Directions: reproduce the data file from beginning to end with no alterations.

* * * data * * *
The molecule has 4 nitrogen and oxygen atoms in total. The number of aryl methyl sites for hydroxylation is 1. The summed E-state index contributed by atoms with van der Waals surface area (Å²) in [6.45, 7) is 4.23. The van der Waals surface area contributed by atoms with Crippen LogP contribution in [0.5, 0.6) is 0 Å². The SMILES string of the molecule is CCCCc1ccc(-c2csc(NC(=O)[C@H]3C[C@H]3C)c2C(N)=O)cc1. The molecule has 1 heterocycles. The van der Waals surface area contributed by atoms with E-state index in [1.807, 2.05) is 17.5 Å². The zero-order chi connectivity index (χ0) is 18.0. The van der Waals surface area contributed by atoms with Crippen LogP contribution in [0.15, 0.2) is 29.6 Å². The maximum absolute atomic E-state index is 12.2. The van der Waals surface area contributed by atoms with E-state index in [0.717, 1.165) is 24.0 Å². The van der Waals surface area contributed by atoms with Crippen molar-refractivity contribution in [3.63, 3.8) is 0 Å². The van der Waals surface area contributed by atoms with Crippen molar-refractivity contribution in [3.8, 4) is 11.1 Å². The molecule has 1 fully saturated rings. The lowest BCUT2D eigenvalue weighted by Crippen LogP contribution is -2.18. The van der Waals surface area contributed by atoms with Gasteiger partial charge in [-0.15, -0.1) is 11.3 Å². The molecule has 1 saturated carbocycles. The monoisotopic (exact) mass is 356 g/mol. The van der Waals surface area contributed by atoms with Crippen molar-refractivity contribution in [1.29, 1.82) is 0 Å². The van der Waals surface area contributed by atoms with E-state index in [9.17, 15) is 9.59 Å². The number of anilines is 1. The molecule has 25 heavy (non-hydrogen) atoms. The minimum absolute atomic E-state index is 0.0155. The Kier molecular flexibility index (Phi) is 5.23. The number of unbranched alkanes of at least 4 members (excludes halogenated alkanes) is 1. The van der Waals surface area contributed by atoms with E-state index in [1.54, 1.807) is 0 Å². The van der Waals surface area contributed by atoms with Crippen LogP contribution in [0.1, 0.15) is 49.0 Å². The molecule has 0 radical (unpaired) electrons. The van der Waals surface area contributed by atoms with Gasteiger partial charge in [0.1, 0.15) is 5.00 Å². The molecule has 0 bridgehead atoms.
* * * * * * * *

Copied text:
The molecule has 4 nitrogen and oxygen atoms in total. The number of aryl methyl sites for hydroxylation is 1. The summed E-state index contributed by atoms with van der Waals surface area (Å²) in [6.45, 7) is 4.23. The van der Waals surface area contributed by atoms with Crippen LogP contribution in [0.5, 0.6) is 0 Å². The SMILES string of the molecule is CCCCc1ccc(-c2csc(NC(=O)[C@H]3C[C@H]3C)c2C(N)=O)cc1. The molecule has 1 heterocycles. The van der Waals surface area contributed by atoms with E-state index in [1.807, 2.05) is 17.5 Å². The zero-order chi connectivity index (χ0) is 18.0. The van der Waals surface area contributed by atoms with Crippen LogP contribution in [0.15, 0.2) is 29.6 Å². The maximum absolute atomic E-state index is 12.2. The van der Waals surface area contributed by atoms with E-state index in [0.717, 1.165) is 24.0 Å². The van der Waals surface area contributed by atoms with Crippen molar-refractivity contribution in [3.63, 3.8) is 0 Å². The van der Waals surface area contributed by atoms with Crippen molar-refractivity contribution in [3.8, 4) is 11.1 Å². The molecule has 1 fully saturated rings. The lowest BCUT2D eigenvalue weighted by Crippen LogP contribution is -2.18. The van der Waals surface area contributed by atoms with Gasteiger partial charge in [-0.15, -0.1) is 11.3 Å². The molecule has 1 saturated carbocycles. The monoisotopic (exact) mass is 356 g/mol. The van der Waals surface area contributed by atoms with Crippen molar-refractivity contribution in [1.29, 1.82) is 0 Å². The van der Waals surface area contributed by atoms with E-state index in [9.17, 15) is 9.59 Å². The number of anilines is 1. The molecule has 25 heavy (non-hydrogen) atoms. The minimum absolute atomic E-state index is 0.0155. The Kier molecular flexibility index (Phi) is 5.23. The number of unbranched alkanes of at least 4 members (excludes halogenated alkanes) is 1. The van der Waals surface area contributed by atoms with E-state index in [1.54, 1.807) is 0 Å². The van der Waals surface area contributed by atoms with Crippen LogP contribution in [0.1, 0.15) is 49.0 Å². The molecule has 0 radical (unpaired) electrons. The van der Waals surface area contributed by atoms with Gasteiger partial charge in [0.1, 0.15) is 5.00 Å². The molecule has 0 bridgehead atoms.